One reason is that, by reducing the role of government we will not gain better or more complete access to information; we will diminish and reduce our access to information. We can see that already with the Census Bureau’s cancellation of the Statistical Abstract (see The demise of the Statistical Abstract and other critical Census titles.) With this model, the government stops producing useful information packages and the private sector does its best to fill the gap and charges a lot of money to do so. That has a lot of bad side effects, though. For one thing, it puts a cost barrier between the information and users. For another, to use the Statistical Abstract example, it is not even clear that the private sector can do more than imitate the product the government produced. (See all the tables in the StatAb that contain “unpublished” data from government agencies. For example, in section 2, “Births, Deaths, Marriages, and Divorces,” I count 12 tables with unpublished data; in section 4, “Education,” I count 32 tables with unpublished data. [counts from the 2012 Statistical Abstract].)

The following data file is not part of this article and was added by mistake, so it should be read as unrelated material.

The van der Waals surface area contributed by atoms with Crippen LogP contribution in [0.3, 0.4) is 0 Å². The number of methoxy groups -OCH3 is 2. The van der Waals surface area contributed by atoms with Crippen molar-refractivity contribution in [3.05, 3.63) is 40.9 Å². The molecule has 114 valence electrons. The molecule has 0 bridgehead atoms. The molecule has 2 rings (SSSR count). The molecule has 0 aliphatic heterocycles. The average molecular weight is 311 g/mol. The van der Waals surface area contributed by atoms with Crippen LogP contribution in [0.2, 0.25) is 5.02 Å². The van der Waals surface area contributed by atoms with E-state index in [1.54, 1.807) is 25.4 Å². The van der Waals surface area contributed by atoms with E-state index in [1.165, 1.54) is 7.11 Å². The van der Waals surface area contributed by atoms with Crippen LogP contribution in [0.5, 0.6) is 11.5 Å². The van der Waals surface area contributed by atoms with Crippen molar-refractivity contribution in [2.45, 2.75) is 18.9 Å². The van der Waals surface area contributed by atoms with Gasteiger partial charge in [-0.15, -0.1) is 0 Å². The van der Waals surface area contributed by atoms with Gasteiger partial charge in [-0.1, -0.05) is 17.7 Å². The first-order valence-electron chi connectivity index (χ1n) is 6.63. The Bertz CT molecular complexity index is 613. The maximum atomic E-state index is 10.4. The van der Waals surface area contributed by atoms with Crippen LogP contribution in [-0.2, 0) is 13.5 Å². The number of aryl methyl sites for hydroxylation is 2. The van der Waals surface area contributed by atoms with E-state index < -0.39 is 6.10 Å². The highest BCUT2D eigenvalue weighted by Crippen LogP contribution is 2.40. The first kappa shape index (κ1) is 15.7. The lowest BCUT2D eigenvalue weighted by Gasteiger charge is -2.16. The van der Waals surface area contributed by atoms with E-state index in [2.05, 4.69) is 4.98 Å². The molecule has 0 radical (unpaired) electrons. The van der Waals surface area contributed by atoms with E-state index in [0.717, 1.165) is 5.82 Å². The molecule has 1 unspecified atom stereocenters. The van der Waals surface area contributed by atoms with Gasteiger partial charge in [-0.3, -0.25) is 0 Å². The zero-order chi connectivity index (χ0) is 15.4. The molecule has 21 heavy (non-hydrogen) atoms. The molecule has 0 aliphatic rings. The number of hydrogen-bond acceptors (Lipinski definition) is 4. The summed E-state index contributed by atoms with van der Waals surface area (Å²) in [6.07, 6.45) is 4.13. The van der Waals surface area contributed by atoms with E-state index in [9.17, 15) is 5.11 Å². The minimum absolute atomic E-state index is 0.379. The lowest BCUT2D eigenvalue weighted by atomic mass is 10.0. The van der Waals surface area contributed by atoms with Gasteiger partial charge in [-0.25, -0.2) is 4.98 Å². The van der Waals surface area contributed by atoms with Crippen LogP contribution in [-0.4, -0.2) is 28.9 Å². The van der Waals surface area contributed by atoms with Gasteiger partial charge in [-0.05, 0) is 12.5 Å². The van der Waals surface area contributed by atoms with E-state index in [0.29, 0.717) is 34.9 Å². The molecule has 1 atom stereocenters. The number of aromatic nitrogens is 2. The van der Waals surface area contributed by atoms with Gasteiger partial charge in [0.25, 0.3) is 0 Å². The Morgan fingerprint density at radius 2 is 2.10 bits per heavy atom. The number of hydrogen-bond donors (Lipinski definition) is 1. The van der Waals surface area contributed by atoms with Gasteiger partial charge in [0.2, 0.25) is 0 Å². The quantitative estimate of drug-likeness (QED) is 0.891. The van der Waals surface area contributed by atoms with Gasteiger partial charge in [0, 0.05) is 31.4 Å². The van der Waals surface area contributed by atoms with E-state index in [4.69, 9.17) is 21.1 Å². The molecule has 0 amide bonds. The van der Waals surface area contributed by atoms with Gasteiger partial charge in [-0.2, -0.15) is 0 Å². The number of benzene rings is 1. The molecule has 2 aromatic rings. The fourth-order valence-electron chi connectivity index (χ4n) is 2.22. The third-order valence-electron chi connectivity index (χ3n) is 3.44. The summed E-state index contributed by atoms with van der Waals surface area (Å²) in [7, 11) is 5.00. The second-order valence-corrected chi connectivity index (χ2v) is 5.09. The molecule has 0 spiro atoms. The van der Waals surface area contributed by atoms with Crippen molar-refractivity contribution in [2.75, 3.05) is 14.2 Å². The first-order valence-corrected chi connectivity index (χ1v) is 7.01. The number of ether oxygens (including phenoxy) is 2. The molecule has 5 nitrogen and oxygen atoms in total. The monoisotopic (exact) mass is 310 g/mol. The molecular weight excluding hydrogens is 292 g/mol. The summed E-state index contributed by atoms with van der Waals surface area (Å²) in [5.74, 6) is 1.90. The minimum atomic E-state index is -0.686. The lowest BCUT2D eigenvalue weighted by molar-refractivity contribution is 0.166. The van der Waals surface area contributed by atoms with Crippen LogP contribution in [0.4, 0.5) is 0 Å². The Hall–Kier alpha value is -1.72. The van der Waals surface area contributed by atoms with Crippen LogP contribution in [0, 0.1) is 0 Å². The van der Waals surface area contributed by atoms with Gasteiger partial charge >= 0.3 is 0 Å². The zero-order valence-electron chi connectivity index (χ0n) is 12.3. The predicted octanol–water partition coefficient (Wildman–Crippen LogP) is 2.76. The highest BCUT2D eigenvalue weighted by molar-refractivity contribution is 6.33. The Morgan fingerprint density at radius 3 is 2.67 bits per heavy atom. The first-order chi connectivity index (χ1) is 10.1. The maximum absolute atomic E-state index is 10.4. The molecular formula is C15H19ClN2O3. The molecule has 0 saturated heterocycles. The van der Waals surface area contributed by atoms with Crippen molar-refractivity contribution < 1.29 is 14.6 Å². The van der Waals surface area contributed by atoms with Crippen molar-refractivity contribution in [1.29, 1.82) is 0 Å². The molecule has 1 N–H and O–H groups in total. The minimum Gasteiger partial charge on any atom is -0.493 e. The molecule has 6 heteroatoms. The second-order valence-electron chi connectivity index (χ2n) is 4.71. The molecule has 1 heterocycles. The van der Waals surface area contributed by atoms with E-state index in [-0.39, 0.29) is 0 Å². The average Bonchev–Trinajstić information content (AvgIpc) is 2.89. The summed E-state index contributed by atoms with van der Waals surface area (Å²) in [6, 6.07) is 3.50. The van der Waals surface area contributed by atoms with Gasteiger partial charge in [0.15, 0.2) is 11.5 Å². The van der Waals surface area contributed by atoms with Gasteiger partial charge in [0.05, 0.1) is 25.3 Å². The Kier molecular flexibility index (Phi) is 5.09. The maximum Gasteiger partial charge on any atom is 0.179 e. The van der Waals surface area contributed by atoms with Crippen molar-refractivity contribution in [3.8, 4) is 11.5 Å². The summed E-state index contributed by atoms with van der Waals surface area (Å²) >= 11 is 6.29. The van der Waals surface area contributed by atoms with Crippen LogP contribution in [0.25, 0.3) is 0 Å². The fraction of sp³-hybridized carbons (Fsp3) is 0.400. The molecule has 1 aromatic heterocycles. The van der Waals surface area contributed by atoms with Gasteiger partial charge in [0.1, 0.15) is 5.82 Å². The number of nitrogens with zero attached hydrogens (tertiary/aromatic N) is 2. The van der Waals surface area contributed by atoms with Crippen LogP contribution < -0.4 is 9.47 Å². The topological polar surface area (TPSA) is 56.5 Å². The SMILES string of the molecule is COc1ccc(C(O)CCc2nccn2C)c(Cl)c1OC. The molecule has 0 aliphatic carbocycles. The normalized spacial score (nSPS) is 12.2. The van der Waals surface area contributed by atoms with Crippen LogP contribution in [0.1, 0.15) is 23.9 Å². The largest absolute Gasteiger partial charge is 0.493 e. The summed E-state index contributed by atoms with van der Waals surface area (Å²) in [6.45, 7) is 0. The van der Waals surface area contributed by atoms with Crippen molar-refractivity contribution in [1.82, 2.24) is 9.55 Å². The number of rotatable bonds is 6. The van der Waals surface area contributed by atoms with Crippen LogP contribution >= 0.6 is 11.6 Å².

But there is another alternative. We could recognize that the government does have an important role in packaging raw data into meaningful packages of statistical tables, reports, views, and end-user-ready information. This makes sense for two reasons: First, it builds on the idea that information gathered and created by the government is public information and should be easily, freely, publicly usable by the public. That means that the government, which knows this information that it gathered and created best, should create the first package or product or view of that information. This is still, mostly, the default way governments behave for lots of government information. They use everything from press releases of current economic statistics, to amazingly useful reports like the Special Studies (P-23) series from the Census Bureau, to complex web sites like that at the The Bureau of Labor Statistics. Second, it makes sense because these government-produced information products will be better than any “pep rally” to attract others (private sector, public sector, and individual users) to dig into the raw data, to analyze the data, and to develop apps.